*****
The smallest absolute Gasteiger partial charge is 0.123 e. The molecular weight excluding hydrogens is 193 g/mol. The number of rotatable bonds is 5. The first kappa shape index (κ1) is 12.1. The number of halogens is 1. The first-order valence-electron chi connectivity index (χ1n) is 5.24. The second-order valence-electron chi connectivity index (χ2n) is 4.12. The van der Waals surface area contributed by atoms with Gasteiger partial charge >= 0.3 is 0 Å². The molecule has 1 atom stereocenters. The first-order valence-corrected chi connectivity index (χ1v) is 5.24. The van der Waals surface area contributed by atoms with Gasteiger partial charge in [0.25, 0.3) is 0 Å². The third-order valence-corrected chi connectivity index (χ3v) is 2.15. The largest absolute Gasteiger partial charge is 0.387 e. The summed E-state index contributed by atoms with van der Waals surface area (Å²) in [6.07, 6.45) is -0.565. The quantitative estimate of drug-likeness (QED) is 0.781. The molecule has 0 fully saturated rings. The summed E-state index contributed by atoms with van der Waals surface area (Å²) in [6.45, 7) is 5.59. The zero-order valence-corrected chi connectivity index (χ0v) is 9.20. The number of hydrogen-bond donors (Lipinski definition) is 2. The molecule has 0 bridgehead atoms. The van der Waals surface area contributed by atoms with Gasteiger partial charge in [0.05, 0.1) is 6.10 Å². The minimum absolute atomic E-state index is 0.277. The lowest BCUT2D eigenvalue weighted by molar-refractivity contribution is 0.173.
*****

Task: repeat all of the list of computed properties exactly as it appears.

The smallest absolute Gasteiger partial charge is 0.123 e. The molecular weight excluding hydrogens is 193 g/mol. The number of rotatable bonds is 5. The first kappa shape index (κ1) is 12.1. The number of halogens is 1. The first-order valence-electron chi connectivity index (χ1n) is 5.24. The second-order valence-electron chi connectivity index (χ2n) is 4.12. The van der Waals surface area contributed by atoms with Gasteiger partial charge >= 0.3 is 0 Å². The molecule has 1 atom stereocenters. The first-order valence-corrected chi connectivity index (χ1v) is 5.24. The van der Waals surface area contributed by atoms with Gasteiger partial charge in [0.25, 0.3) is 0 Å². The third-order valence-corrected chi connectivity index (χ3v) is 2.15. The largest absolute Gasteiger partial charge is 0.387 e. The summed E-state index contributed by atoms with van der Waals surface area (Å²) in [6.07, 6.45) is -0.565. The quantitative estimate of drug-likeness (QED) is 0.781. The molecule has 0 fully saturated rings. The summed E-state index contributed by atoms with van der Waals surface area (Å²) in [6.45, 7) is 5.59. The zero-order valence-corrected chi connectivity index (χ0v) is 9.20. The number of hydrogen-bond donors (Lipinski definition) is 2. The molecule has 0 bridgehead atoms. The van der Waals surface area contributed by atoms with Gasteiger partial charge in [0.05, 0.1) is 6.10 Å². The minimum absolute atomic E-state index is 0.277. The lowest BCUT2D eigenvalue weighted by molar-refractivity contribution is 0.173.